As the official deadline for completing the 2019/2020 self-assessment tax return draws closer, many people will be leaving it to the last minute. HMRC have a strict deadline of 11.59pm on Sunday 31st January for returns to be submitted. Anybody who submits their tax return even a minute late will be fined. This year however, HMRC states any COVID-related disruption will be classed as a reasonable excuse for not filing on time. The disruption could be either personal or business-related. HMRC claim it will postpone penalties, just so long as you can file as soon as feasibly possible after the disruption.
HMRC usually issue a standard £100 penalty charge if you miss the 31st January deadline. This fine still applies even if you have no tax to pay. Additional penalties are issued including £10 a day after three months from the deadline. These will be for a maximum of £900. After six months, a charge will be issued of 5% of the tax owed or £300. This will happen again after 12 months. HMRC will charge the highest amount of the two.
HMRC haven’t provided any specific guidance, in fact, they have been rather vague. They won’t provide any specifics on what constitutes a valid COVID-related reason. There could be a number of COVID-related reasons for the late filing of a return. The most obvious is if a person has the virus and this impacts their ability to complete the return. There are a number of other related reasons whether it be a loved one with the virus, or the many repercussions of the pandemic on the ability of a person to conduct a task. This could include the pressures of managing work and home-schooling, limiting the time available to complete the return. Alternatively it could be the inability of a person to have a face-to-face meeting with their accountant.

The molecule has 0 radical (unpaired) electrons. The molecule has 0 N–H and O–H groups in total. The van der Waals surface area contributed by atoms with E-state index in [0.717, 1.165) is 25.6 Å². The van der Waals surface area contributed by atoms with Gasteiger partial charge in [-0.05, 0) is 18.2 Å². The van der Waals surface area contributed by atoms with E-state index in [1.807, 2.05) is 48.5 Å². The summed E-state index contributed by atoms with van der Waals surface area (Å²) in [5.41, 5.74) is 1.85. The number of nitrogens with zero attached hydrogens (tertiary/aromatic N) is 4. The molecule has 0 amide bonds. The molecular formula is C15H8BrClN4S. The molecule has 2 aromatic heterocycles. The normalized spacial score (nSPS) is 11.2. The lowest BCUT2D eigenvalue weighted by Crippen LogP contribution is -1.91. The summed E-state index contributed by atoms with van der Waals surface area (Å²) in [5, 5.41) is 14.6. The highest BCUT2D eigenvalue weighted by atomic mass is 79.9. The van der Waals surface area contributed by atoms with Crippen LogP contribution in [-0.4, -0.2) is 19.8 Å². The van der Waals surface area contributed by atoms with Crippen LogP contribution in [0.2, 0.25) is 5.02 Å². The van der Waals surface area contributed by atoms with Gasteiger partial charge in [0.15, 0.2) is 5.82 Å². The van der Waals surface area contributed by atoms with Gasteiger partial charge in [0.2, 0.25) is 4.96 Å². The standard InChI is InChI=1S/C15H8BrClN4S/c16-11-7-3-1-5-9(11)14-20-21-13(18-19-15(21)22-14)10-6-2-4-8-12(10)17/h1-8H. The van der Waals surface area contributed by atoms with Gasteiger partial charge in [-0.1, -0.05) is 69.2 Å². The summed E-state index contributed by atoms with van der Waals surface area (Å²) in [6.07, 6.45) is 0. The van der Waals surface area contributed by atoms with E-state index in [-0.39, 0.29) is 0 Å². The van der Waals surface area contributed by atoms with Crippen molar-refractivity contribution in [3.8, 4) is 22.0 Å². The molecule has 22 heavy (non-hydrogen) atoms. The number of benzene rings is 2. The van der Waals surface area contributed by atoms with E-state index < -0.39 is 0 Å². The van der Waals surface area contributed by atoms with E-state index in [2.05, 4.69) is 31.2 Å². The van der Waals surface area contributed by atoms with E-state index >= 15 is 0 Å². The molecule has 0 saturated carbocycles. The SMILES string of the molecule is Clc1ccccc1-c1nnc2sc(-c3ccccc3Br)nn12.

If you can, we advise it’s still best to file your tax return on time, just to be on the safe side. If you are struggling due to a COVID-related illness or reason, we advise contacting HMRC directly. They have a dedicated page on the website you can refer to here.
You can contact HMRC in advance, but you will not be able to waive the fine in advance. The fine will be processed as normal and you will need to appeal against it, explaining your COVID-related reason for the last filing. If you do incur a fine, HMRC will send you a standard letter. Within the letter, it will include details about the appeals process. As part of the appeals process you will need to explain why COVID meant you couldn’t file your tax return on time.
You can appeal by post or via Gov.uk. It’s important to know, you will need a Government Gateway account already set up if you want to appeal online.
HMRC are clear in that late payment fees for not paying your tax on time won’t be waived, regardless of COVID. Penalties for late payment of taxes don’t trigger on 31st January. You’ll be charged an extra 5% of the unpaid tax after 30 days. You will also be charged another 5% after six months, and then again after one year.
HMRC state they will treat each appeal on a case by case basis. If you do need any advice, please don’t hesitate to contact us at Kinsell Tax for advice. You can contact us on 0800 471 4546.